||Dr Iasonas Lamprianou (European University-Cyprus)
||15 Mar 2011
A frequent claim of awarding bodies is that standards are comparable across assessments in different subject areas, and if they are not, the awarding bodies can make them comparable through appropriate statistical techniques. It is not surprising that in many countries such brave statements are received with suspicion and mistrust by the stakeholders.
At a recent seminar hosted by the Cambridge Assessment Network, guest speaker Dr Iasonas Lamprianou of the European University in Cyprus warned how using a specific inter-subject comparability method can affect the chances of some students in gaining access to university.
As part of the admissions process, universities and colleges make comparisons between applicants with different qualifications. Should one try to distinguish between two candidates with the same A-level grades but in different subjects? And could the choice of method used in subject comparability exercises ultimately affect the chances of groups of students in accessing Higher Education?
Dr Lamprianou scored a group of students' performance using four different methods:
- Scaling method of the Cyprus Testing Service
- Natural Scores or National Ratings (hence, NR) of the Scottish Qualification Authority
- Rasch model
- Multilevel Models (MLM)
The findings showed how the different methods affect reported scores in a different way, although the correlations were high.
Lamprianou used recent empirical data in order to study the attempts of the Cyprus Testing Service to aggregate candidates' scores from various examination subjects. The aim is to compute a single index of 'academic performance' for each candidate, although different candidates may be assessed on very different examination subjects.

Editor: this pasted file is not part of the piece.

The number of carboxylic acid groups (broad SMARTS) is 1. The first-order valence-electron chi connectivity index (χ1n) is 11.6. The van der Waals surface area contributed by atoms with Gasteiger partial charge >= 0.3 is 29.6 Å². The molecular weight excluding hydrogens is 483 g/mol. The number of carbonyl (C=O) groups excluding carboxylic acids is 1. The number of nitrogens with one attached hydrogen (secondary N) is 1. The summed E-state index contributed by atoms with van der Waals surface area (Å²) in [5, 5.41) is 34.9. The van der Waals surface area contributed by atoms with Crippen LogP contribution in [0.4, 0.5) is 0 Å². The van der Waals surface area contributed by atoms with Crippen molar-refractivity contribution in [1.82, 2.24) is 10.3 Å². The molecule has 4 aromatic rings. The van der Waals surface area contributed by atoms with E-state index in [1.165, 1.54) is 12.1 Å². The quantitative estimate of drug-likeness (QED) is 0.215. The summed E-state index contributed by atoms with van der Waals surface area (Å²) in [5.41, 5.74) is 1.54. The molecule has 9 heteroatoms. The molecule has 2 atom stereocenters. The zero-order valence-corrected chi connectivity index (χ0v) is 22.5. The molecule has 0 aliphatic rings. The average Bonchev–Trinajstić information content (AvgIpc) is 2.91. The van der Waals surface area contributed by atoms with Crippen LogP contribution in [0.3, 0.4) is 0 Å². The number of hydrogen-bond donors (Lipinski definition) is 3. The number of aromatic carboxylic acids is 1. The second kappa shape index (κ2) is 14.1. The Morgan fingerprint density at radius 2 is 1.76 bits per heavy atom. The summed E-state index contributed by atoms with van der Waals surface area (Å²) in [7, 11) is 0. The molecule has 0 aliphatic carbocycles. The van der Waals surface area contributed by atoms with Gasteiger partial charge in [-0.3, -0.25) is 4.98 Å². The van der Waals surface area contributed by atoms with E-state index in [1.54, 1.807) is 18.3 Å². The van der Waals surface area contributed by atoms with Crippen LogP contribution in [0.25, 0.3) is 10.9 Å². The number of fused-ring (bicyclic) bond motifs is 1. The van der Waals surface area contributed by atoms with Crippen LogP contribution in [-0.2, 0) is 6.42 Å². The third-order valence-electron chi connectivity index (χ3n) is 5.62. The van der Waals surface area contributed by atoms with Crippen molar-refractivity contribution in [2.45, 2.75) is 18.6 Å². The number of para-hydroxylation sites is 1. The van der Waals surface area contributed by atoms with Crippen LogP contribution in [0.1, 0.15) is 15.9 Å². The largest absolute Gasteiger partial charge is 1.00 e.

The study showed how using a specific inter-subject comparability method (the 'Cyprus scaling method') affects the chances of some candidates to get access to Universities. It also showed how using the Scottish 'National Ratings' method on the same data affects the chances of specific sub-groups (e.g. boys, students of vocational education schools etc.) to achieve access to higher education. Depending on the method used, different groups of candidates may be 'penalised'.
Although one would expect different models to produce different results, in the context of inter-subject comparability methods this raises questions regarding the ethical as well as the legal dimensions of making such comparisons. For example, how can one justify the use of a specific comparability method if it may reduce the chances of candidates from lower socioeconomic classes to gain access to higher education?
Lamprianou commented: "There are ethical, political, moral, legal issues…there are psychometrical, statistical issues. These are ‘real world’ problems. I think future research on this issue should focus a lot more on the consequences; on the political aspects, because these sorts of decisions are mainly political and not psychometric."